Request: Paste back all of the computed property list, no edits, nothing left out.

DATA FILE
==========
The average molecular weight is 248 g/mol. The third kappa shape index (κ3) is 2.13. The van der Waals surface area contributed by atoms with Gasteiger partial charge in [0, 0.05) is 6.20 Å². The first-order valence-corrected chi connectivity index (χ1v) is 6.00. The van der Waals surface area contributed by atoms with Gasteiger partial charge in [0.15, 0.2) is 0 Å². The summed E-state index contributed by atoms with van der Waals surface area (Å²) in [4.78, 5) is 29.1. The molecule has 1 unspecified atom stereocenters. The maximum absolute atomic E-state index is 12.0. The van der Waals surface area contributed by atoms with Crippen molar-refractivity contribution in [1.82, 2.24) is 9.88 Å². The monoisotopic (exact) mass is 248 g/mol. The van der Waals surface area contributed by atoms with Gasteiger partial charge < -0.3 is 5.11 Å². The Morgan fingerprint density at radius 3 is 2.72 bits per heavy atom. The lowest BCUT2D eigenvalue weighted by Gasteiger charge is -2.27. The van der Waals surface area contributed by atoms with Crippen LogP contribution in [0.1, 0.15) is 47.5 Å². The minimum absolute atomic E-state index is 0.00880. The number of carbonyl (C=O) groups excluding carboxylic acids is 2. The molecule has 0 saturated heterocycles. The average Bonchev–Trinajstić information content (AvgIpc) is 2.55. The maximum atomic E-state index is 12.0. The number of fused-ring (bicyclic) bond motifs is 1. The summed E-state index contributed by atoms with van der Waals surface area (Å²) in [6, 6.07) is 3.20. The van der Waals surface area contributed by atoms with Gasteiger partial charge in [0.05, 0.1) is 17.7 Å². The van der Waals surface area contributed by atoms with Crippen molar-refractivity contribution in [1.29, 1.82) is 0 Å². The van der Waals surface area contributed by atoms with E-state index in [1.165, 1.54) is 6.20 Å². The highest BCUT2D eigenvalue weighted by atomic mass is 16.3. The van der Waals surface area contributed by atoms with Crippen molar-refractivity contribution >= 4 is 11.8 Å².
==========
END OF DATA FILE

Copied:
The average molecular weight is 248 g/mol. The third kappa shape index (κ3) is 2.13. The van der Waals surface area contributed by atoms with Gasteiger partial charge in [0, 0.05) is 6.20 Å². The first-order valence-corrected chi connectivity index (χ1v) is 6.00. The van der Waals surface area contributed by atoms with Gasteiger partial charge in [0.15, 0.2) is 0 Å². The summed E-state index contributed by atoms with van der Waals surface area (Å²) in [4.78, 5) is 29.1. The molecule has 1 unspecified atom stereocenters. The maximum absolute atomic E-state index is 12.0. The van der Waals surface area contributed by atoms with Crippen molar-refractivity contribution in [1.82, 2.24) is 9.88 Å². The monoisotopic (exact) mass is 248 g/mol. The van der Waals surface area contributed by atoms with Gasteiger partial charge < -0.3 is 5.11 Å². The Morgan fingerprint density at radius 3 is 2.72 bits per heavy atom. The lowest BCUT2D eigenvalue weighted by Gasteiger charge is -2.27. The van der Waals surface area contributed by atoms with Crippen LogP contribution in [0.1, 0.15) is 47.5 Å². The minimum absolute atomic E-state index is 0.00880. The number of carbonyl (C=O) groups excluding carboxylic acids is 2. The molecule has 0 saturated heterocycles. The average Bonchev–Trinajstić information content (AvgIpc) is 2.55. The maximum atomic E-state index is 12.0. The number of fused-ring (bicyclic) bond motifs is 1. The summed E-state index contributed by atoms with van der Waals surface area (Å²) in [6, 6.07) is 3.20. The van der Waals surface area contributed by atoms with Gasteiger partial charge in [0.05, 0.1) is 17.7 Å². The van der Waals surface area contributed by atoms with Crippen molar-refractivity contribution in [1.29, 1.82) is 0 Å². The van der Waals surface area contributed by atoms with E-state index in [1.165, 1.54) is 6.20 Å². The highest BCUT2D eigenvalue weighted by atomic mass is 16.3. The van der Waals surface area contributed by atoms with Crippen molar-refractivity contribution >= 4 is 11.8 Å².